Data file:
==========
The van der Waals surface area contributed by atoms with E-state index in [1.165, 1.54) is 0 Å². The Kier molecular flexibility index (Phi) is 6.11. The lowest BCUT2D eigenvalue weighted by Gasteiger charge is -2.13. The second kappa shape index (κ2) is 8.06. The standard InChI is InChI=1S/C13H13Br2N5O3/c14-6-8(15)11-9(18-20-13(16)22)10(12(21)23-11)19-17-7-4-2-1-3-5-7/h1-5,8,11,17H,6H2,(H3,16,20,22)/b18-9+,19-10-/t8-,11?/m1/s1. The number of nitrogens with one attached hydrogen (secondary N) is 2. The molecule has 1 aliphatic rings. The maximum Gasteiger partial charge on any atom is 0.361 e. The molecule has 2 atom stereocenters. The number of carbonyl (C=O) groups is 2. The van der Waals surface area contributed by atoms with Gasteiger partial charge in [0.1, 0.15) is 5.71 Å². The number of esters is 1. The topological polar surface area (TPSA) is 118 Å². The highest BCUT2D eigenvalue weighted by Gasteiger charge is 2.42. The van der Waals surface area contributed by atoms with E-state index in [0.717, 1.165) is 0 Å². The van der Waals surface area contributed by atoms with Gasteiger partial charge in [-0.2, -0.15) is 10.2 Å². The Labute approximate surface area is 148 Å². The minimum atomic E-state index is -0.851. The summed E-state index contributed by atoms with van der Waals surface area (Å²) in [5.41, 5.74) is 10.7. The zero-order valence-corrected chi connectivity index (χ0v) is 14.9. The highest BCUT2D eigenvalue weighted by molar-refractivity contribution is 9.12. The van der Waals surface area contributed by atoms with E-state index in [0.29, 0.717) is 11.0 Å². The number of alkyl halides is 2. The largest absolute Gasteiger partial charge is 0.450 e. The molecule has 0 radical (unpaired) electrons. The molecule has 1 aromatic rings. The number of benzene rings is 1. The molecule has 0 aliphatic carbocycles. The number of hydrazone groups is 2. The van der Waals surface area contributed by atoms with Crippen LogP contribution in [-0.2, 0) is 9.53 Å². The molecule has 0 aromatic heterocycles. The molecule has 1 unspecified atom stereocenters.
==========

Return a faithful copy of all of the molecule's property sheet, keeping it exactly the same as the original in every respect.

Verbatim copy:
The van der Waals surface area contributed by atoms with E-state index in [1.165, 1.54) is 0 Å². The Kier molecular flexibility index (Phi) is 6.11. The lowest BCUT2D eigenvalue weighted by Gasteiger charge is -2.13. The second kappa shape index (κ2) is 8.06. The standard InChI is InChI=1S/C13H13Br2N5O3/c14-6-8(15)11-9(18-20-13(16)22)10(12(21)23-11)19-17-7-4-2-1-3-5-7/h1-5,8,11,17H,6H2,(H3,16,20,22)/b18-9+,19-10-/t8-,11?/m1/s1. The number of nitrogens with one attached hydrogen (secondary N) is 2. The molecule has 1 aliphatic rings. The maximum Gasteiger partial charge on any atom is 0.361 e. The molecule has 2 atom stereocenters. The number of carbonyl (C=O) groups is 2. The van der Waals surface area contributed by atoms with Gasteiger partial charge in [0.1, 0.15) is 5.71 Å². The number of esters is 1. The topological polar surface area (TPSA) is 118 Å². The highest BCUT2D eigenvalue weighted by Gasteiger charge is 2.42. The van der Waals surface area contributed by atoms with E-state index in [0.717, 1.165) is 0 Å². The van der Waals surface area contributed by atoms with Gasteiger partial charge in [-0.2, -0.15) is 10.2 Å². The Labute approximate surface area is 148 Å². The minimum atomic E-state index is -0.851. The summed E-state index contributed by atoms with van der Waals surface area (Å²) in [5.41, 5.74) is 10.7. The zero-order valence-corrected chi connectivity index (χ0v) is 14.9. The highest BCUT2D eigenvalue weighted by molar-refractivity contribution is 9.12. The van der Waals surface area contributed by atoms with E-state index in [0.29, 0.717) is 11.0 Å². The number of alkyl halides is 2. The largest absolute Gasteiger partial charge is 0.450 e. The molecule has 0 radical (unpaired) electrons. The molecule has 1 aromatic rings. The number of benzene rings is 1. The molecule has 0 aliphatic carbocycles. The number of hydrazone groups is 2. The van der Waals surface area contributed by atoms with Crippen LogP contribution in [-0.2, 0) is 9.53 Å². The molecule has 0 aromatic heterocycles. The molecule has 1 unspecified atom stereocenters.